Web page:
• Defendants paid a commission to their own broker/dealer every time they liquidated shares in their accounts.

In essence, Defendants argued these realities place them within the exception for those who buy or sell securities for their own accounts “but not as part of a regular business,” within the meaning of 15 U.S.C. § 78c(a)(5)(B), and, thus, the case should be dismissed. 

The Court’s Conclusion

The Court picked apart the Defendants’ arguments one by one, siding with the SEC each time.

The Court concluded that the SEC in its Complaint stated a plausible claim that the Defendants were engaged in the business of buying and selling securities for their own account through a broker or otherwise and were required to register as broker-dealers because:

  • Defendants operated a website through which they solicited penny-stock issuers to engage in convertible debt transactions and that they would solicit the issuers at conferences;
  • Defendants sought and obtained favorable terms from businesses that could not obtain financing from banks;
  • Defendants did not hold onto the stock they acquired in an effort to realize gains on any appreciation in share price. Instead, they sold the stock as soon as they were able so they could profit off the difference between the discounted share price they received when they converted the promissory note to stock and the market price they could receive when their brokers made the stock available to the investing public; and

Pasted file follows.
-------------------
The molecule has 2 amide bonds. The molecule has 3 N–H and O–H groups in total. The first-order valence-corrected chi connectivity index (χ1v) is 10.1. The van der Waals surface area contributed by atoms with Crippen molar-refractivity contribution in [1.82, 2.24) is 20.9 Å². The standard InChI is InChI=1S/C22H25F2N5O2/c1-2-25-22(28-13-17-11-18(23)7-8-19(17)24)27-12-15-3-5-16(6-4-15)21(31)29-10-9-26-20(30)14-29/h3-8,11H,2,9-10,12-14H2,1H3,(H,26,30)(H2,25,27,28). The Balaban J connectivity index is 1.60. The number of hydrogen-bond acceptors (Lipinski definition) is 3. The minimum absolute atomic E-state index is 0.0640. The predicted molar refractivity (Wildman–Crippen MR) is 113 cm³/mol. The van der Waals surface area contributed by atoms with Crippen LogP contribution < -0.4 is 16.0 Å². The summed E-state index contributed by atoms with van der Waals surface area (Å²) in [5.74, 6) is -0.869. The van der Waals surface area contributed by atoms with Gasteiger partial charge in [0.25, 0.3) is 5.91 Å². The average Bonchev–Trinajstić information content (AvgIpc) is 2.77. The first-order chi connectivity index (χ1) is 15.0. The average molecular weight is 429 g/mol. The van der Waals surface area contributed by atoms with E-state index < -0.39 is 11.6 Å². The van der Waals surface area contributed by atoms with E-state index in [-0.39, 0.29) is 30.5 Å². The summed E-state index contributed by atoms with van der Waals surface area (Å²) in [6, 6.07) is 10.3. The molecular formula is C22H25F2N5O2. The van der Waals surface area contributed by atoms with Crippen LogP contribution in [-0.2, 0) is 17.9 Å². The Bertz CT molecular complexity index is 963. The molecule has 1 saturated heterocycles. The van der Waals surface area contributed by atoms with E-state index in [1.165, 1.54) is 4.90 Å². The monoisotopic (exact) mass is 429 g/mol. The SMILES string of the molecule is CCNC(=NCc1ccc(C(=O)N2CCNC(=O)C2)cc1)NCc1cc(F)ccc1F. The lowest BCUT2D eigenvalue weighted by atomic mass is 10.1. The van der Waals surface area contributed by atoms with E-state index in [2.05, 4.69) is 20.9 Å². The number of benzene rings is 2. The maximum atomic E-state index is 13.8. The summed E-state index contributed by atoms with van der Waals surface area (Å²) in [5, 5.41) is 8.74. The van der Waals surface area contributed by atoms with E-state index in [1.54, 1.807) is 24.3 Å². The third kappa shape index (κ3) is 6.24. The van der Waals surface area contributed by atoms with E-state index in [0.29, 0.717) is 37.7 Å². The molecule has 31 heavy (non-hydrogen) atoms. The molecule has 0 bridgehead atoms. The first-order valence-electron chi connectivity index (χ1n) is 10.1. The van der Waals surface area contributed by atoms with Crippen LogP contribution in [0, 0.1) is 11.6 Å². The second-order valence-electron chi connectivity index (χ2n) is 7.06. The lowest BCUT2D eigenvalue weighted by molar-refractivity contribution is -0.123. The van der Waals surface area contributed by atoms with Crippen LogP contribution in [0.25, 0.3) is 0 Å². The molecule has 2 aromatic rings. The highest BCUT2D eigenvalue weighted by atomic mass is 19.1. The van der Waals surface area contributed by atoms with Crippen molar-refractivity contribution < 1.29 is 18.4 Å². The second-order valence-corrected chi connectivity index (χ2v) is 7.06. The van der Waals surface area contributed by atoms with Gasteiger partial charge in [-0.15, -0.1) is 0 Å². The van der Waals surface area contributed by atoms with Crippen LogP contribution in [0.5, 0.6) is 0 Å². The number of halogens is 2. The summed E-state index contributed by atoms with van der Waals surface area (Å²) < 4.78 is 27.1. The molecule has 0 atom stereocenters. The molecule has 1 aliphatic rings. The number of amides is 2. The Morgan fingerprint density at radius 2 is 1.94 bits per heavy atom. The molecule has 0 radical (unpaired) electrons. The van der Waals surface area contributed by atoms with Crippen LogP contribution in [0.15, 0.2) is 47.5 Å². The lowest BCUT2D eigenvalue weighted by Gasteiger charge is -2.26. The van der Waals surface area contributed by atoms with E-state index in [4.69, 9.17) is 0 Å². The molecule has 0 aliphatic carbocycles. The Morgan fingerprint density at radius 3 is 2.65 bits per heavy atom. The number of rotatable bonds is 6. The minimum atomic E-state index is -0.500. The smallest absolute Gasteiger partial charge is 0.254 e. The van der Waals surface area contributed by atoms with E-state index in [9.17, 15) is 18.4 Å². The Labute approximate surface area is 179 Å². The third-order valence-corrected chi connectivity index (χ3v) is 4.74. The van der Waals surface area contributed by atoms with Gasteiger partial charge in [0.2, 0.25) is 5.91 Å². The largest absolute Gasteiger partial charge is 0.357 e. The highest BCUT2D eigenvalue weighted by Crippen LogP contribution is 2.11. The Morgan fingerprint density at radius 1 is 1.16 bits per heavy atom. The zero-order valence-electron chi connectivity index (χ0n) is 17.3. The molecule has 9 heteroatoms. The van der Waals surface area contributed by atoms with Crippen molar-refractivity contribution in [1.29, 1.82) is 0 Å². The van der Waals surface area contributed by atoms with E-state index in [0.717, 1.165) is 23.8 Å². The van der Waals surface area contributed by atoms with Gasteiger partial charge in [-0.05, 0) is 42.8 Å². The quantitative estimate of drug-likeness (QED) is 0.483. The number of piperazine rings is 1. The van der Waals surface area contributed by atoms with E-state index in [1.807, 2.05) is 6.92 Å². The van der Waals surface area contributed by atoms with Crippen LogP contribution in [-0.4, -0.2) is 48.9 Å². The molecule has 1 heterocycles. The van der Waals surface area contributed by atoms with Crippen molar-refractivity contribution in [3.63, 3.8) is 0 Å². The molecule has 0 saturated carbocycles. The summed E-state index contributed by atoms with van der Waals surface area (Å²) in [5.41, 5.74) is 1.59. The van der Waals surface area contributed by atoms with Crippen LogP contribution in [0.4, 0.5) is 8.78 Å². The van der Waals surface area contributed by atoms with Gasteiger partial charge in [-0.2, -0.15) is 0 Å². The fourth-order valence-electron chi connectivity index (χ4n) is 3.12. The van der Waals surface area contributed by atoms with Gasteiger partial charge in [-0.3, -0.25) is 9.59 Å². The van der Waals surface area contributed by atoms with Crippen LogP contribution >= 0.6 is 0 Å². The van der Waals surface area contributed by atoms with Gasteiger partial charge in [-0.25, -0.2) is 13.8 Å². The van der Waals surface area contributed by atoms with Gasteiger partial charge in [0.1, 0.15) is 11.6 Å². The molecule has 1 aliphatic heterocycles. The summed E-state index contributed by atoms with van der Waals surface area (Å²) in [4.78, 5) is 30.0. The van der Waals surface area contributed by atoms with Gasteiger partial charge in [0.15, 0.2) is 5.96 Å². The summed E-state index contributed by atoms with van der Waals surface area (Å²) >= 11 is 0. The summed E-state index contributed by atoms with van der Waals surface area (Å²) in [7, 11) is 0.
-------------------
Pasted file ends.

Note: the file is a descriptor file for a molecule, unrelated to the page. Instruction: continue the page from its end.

• Defendants engaged in over one hundred such transactions from at least forty separate penny-stock issuers involving billions of converted shares. They did so over a relatively short period of time and earned a significant profit of nearly $14 million.

The Court determined that the Defendants’ argument “does not provide any basis for the Court to conclude that Defendants are entitled to judgment on the pleadings and does not focus at all on the allegations in the SEC’s Complaint” and concluded that when the Court’s attention is where it should be—on the allegations in the Complaint—it is apparent that the SEC has adequately stated a claim for relief.

The Court further concluded that the Exchange Act’s “dealer” definition is not so vague that enforcement of the dealer-registration requirement against the Defendants would violate the Due Process Clause and rejected the Defendants’ request for dismissal of the SEC’s prayer for relief.

And for all the reasons stated above, the Court DENIED the Defendants’ Motion for Judgment on the Pleadings, allowing the case to proceed in the SEC’s favor.


To speak with a Securities Attorney, please contact Brenda Hamilton at 200 E Palmetto Rd, Suite 103, Boca Raton, Florida, (561) 416-8956, or by email at [email protected].  This securities law blog post is provided as a general informational service to clients and friends of Hamilton & Associates Law Group and should not be construed as and does not constitute legal advice on any specific matter, nor does this message create an attorney-client relationship.  Please note that the prior results discussed herein do not guarantee similar outcomes.